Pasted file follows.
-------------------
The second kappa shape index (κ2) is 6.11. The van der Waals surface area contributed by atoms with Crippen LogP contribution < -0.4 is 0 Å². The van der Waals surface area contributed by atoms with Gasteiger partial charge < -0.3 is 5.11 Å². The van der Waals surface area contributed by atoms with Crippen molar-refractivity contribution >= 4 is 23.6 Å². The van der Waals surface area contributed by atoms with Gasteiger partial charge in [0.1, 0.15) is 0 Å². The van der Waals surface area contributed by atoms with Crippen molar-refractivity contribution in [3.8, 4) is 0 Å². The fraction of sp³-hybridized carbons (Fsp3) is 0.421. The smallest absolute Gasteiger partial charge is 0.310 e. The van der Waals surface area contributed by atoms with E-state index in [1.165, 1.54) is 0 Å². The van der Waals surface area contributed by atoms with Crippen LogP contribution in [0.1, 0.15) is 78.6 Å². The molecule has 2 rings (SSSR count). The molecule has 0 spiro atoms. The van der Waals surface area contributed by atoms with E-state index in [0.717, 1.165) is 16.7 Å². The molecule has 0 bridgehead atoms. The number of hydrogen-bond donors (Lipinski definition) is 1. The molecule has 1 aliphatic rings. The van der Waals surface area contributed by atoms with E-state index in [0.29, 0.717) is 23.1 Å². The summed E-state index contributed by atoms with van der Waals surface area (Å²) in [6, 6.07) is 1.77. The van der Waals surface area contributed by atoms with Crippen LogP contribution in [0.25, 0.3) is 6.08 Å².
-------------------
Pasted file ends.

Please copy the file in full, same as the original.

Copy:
The second kappa shape index (κ2) is 6.11. The van der Waals surface area contributed by atoms with Crippen LogP contribution < -0.4 is 0 Å². The van der Waals surface area contributed by atoms with Gasteiger partial charge < -0.3 is 5.11 Å². The van der Waals surface area contributed by atoms with Crippen molar-refractivity contribution >= 4 is 23.6 Å². The van der Waals surface area contributed by atoms with Gasteiger partial charge in [0.1, 0.15) is 0 Å². The van der Waals surface area contributed by atoms with Crippen molar-refractivity contribution in [3.8, 4) is 0 Å². The fraction of sp³-hybridized carbons (Fsp3) is 0.421. The smallest absolute Gasteiger partial charge is 0.310 e. The van der Waals surface area contributed by atoms with E-state index in [1.165, 1.54) is 0 Å². The van der Waals surface area contributed by atoms with Crippen LogP contribution in [0.1, 0.15) is 78.6 Å². The molecule has 2 rings (SSSR count). The molecule has 0 spiro atoms. The van der Waals surface area contributed by atoms with E-state index in [0.717, 1.165) is 16.7 Å². The molecule has 0 bridgehead atoms. The number of hydrogen-bond donors (Lipinski definition) is 1. The molecule has 1 aliphatic rings. The van der Waals surface area contributed by atoms with E-state index in [0.29, 0.717) is 23.1 Å². The summed E-state index contributed by atoms with van der Waals surface area (Å²) in [6, 6.07) is 1.77. The van der Waals surface area contributed by atoms with Crippen LogP contribution in [0.25, 0.3) is 6.08 Å².